- Non-Mutual Defensive Collateral Estoppel – a defendant attempts to prevent a plaintiff from re-litigating an issue that was previously decided against the plaintiff in another lawsuit against a different party.
- Non-Mutual Offensive Collateral Estoppel – a plaintiff attempts to prevent a defendant from re-litigating an issue that was previously decided against the defendant in another lawsuit against a different party.
The issue of offensive non-mutual collateral estoppel may be unfair to defendant, as in cases of small consequence, there is a tendency to not defend the matter forcefully. Because of this, the U.S. Supreme Court has ruled that collateral estoppel should not be applied offensively when:
- The plaintiff could have joined in the previous lawsuit, but chose instead to “wait and see”
- Application of offensive collateral estoppel would be unfair to the defendant
This decision gives incentive to plaintiffs to include all potential defendants in the first action, so that such rulings apply to them as well. The specific rules of collateral estoppel often vary by state, making it necessary to consult the local laws.
Example of Collateral Estoppel Between a Criminal Case and Civil Lawsuit
In 1995, the case of a famous football player accused of murdering his wife and her friend entranced America, as the courtroom action was televised live. That football player, O.J. Simpson, was ultimately acquitted by the jury, after his attorneys created reasonable doubt by showing that the gloves supposedly worn by him during the killings didn’t fit.
After the criminal trial ended, the families of Nichole Brown Simpson and her friend, Ronald Goldman, filed a civil lawsuit against O.J. for wrongful death of their family members. Their win in the civil lawsuit was made possible by the lower standard of proof required in civil court. It was only necessary to show the court that it was more likely than not that O.J. committed the murders, or hired someone to do it.
O.J. could not invoke collateral estoppel because, during the criminal trial, the victims’ families were not parties to the action, and therefore were unable to offer evidence against him. The plaintiffs won their civil lawsuit, and were awarded $8.5 million in damages.
Collateral Estoppel and the Fleeing Felon
In 2002, police officers stopped a vehicle while investigating an auto theft case. The officers told the occupants to get out of the vehicle, and put their hands on the car, which they did. One suspect, Stephen Green, kept walking around and around the car, playing “Ring-Around-the-Rosie” as he evaded the officers. After fighting with the officers, Green broke free and ran, the officers giving chase through the neighborhoods, over a fence, and across the railroad tracks, where another physical fight ensued.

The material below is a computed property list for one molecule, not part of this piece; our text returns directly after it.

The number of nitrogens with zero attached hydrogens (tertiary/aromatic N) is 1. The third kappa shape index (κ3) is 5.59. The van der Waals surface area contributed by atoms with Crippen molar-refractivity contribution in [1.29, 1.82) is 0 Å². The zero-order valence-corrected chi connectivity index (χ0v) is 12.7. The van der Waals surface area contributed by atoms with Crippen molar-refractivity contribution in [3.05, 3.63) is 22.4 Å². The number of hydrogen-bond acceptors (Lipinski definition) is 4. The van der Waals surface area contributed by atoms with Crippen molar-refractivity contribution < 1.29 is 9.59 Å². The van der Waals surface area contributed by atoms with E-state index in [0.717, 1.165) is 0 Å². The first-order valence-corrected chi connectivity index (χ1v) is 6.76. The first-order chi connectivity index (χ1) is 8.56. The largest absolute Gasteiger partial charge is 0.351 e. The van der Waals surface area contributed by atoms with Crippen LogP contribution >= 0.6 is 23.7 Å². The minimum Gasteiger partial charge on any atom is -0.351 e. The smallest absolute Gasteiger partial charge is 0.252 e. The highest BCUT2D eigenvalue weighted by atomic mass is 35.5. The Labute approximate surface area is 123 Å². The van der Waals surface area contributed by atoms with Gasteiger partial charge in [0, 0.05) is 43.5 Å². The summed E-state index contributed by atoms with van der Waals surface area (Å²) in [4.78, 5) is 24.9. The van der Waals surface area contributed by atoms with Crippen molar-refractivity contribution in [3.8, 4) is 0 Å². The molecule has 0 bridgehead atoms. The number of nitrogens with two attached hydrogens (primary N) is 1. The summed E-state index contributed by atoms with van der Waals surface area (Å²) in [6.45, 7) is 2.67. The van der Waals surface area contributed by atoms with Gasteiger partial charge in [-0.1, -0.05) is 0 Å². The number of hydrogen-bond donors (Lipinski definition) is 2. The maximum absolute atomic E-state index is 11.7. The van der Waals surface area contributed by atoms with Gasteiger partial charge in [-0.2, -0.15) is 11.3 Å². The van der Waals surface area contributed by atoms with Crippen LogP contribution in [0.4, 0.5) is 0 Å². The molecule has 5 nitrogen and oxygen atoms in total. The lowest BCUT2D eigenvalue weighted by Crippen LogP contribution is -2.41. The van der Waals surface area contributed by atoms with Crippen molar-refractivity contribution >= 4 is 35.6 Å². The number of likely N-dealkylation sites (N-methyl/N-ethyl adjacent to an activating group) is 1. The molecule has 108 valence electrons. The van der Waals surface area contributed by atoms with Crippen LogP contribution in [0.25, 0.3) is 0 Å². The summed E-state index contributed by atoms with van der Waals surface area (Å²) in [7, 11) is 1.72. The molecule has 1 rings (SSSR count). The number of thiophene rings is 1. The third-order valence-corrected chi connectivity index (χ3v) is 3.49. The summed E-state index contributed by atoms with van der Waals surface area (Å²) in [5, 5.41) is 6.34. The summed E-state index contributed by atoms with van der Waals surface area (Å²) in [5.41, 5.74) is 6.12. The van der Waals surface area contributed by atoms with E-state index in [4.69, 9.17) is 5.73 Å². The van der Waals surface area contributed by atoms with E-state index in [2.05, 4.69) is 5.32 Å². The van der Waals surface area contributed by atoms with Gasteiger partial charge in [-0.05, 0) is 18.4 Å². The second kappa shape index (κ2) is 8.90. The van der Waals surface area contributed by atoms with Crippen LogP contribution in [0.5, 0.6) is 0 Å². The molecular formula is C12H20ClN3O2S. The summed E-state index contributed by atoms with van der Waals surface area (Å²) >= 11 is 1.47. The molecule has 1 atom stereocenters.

Green was eventually transported to a hospital, where doctors documented his injuries, which included a fractured eye socket and fractured nose. A few weeks later, Green pled nolo contendere (“no contest”) to criminal charges of attempted theft of an automobile, and resisting arrest or obstructing a police officer.
Green later filed a civil lawsuit against two of the officers, claiming they had used excessive force in taking him into custody. The officers’ defense attorney asked the judge to dismiss the lawsuit (“summary judgment”) based on the fact that Green had pled nolo contendere, arguing that success in his civil lawsuit would conflict with the fact of his previous conviction in the matter. The defendants argued that Green should be estopped from pursuing the civil lawsuit.
The Court ruled that collateral estoppel applies only when an issue of fact or law has actually been litigated, and determined in a final judgment. In Green’s case, his plea of nolo contendere could not be considered “actual litigation.” In fact, the term nolo contendere means “I will not contest it,” which essentially leaves the issues unlitigated. In this case, Green was not barred by collateral estoppel from a recovery in a civil lawsuit on the matter, even though he had pled no contest to resisting arrest. The request for a summary judgment was denied.
Related Legal Terms and Issues
- Affirmative Defense – The introduction of evidence in a trial that would negate, or “cancel out,” the defendant’s civil or criminal legal responsibility for the alleged act.
- Civil Lawsuit – A lawsuit brought about in court when one person claims to have suffered a loss due to the actions of another person.
- Criminal Charge – A formal accusation by a prosecuting authority that an individual has committed a crime.
- Damages – A monetary award in compensation for a financial loss, loss of or damage to personal or real property, or an injury.
- Defendant – A party against whom a lawsuit has been filed in civil court, or who has been accused of, or charged with, a crime or offense.
- Judgment – A formal decision made by a court in a lawsuit.
- Plaintiff – A person who brings a legal action against another person or entity, such as in a civil lawsuit, or criminal proceedings.